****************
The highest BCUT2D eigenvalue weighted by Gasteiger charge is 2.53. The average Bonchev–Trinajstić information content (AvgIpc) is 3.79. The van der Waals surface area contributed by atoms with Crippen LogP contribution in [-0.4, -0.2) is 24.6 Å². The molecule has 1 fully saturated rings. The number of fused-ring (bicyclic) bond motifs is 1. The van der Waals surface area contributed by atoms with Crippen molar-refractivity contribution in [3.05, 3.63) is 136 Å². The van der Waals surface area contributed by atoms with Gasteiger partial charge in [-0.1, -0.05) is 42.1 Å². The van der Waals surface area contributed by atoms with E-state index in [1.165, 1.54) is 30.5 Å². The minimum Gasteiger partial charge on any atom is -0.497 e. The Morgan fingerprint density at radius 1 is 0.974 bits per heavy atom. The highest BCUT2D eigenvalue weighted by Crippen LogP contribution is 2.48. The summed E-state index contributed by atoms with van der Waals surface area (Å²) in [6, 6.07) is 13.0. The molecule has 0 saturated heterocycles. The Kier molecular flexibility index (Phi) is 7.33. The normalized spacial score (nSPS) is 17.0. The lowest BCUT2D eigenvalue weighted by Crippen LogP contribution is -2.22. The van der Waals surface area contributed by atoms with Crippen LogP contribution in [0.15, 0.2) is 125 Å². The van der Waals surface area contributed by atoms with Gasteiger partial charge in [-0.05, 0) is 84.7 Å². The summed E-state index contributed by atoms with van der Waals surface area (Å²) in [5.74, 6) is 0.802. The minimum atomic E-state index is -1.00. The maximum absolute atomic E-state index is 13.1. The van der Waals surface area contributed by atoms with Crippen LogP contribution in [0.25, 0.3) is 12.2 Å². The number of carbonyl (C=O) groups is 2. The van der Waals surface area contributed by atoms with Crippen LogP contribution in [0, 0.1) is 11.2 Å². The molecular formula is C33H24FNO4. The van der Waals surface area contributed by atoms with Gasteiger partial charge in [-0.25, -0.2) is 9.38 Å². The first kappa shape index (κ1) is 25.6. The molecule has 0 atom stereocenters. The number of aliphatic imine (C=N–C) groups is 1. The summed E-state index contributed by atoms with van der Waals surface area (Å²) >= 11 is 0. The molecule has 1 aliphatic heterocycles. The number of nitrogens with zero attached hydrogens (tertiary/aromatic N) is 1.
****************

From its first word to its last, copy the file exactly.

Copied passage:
The highest BCUT2D eigenvalue weighted by Gasteiger charge is 2.53. The average Bonchev–Trinajstić information content (AvgIpc) is 3.79. The van der Waals surface area contributed by atoms with Crippen LogP contribution in [-0.4, -0.2) is 24.6 Å². The molecule has 1 fully saturated rings. The number of fused-ring (bicyclic) bond motifs is 1. The van der Waals surface area contributed by atoms with Crippen molar-refractivity contribution in [3.05, 3.63) is 136 Å². The van der Waals surface area contributed by atoms with Gasteiger partial charge in [-0.1, -0.05) is 42.1 Å². The van der Waals surface area contributed by atoms with E-state index in [1.165, 1.54) is 30.5 Å². The minimum Gasteiger partial charge on any atom is -0.497 e. The Morgan fingerprint density at radius 1 is 0.974 bits per heavy atom. The highest BCUT2D eigenvalue weighted by Crippen LogP contribution is 2.48. The summed E-state index contributed by atoms with van der Waals surface area (Å²) in [6, 6.07) is 13.0. The molecule has 0 saturated heterocycles. The Kier molecular flexibility index (Phi) is 7.33. The normalized spacial score (nSPS) is 17.0. The lowest BCUT2D eigenvalue weighted by Crippen LogP contribution is -2.22. The van der Waals surface area contributed by atoms with Crippen LogP contribution in [0.15, 0.2) is 125 Å². The van der Waals surface area contributed by atoms with Gasteiger partial charge in [-0.05, 0) is 84.7 Å². The summed E-state index contributed by atoms with van der Waals surface area (Å²) in [5.74, 6) is 0.802. The minimum atomic E-state index is -1.00. The maximum absolute atomic E-state index is 13.1. The van der Waals surface area contributed by atoms with Crippen LogP contribution in [0.25, 0.3) is 12.2 Å². The number of carbonyl (C=O) groups is 2. The van der Waals surface area contributed by atoms with Crippen LogP contribution in [0, 0.1) is 11.2 Å². The molecular formula is C33H24FNO4. The van der Waals surface area contributed by atoms with Gasteiger partial charge in [-0.25, -0.2) is 9.38 Å². The first kappa shape index (κ1) is 25.6. The molecule has 0 atom stereocenters. The number of aliphatic imine (C=N–C) groups is 1. The summed E-state index contributed by atoms with van der Waals surface area (Å²) >= 11 is 0. The molecule has 1 aliphatic heterocycles. The number of nitrogens with zero attached hydrogens (tertiary/aromatic N) is 1.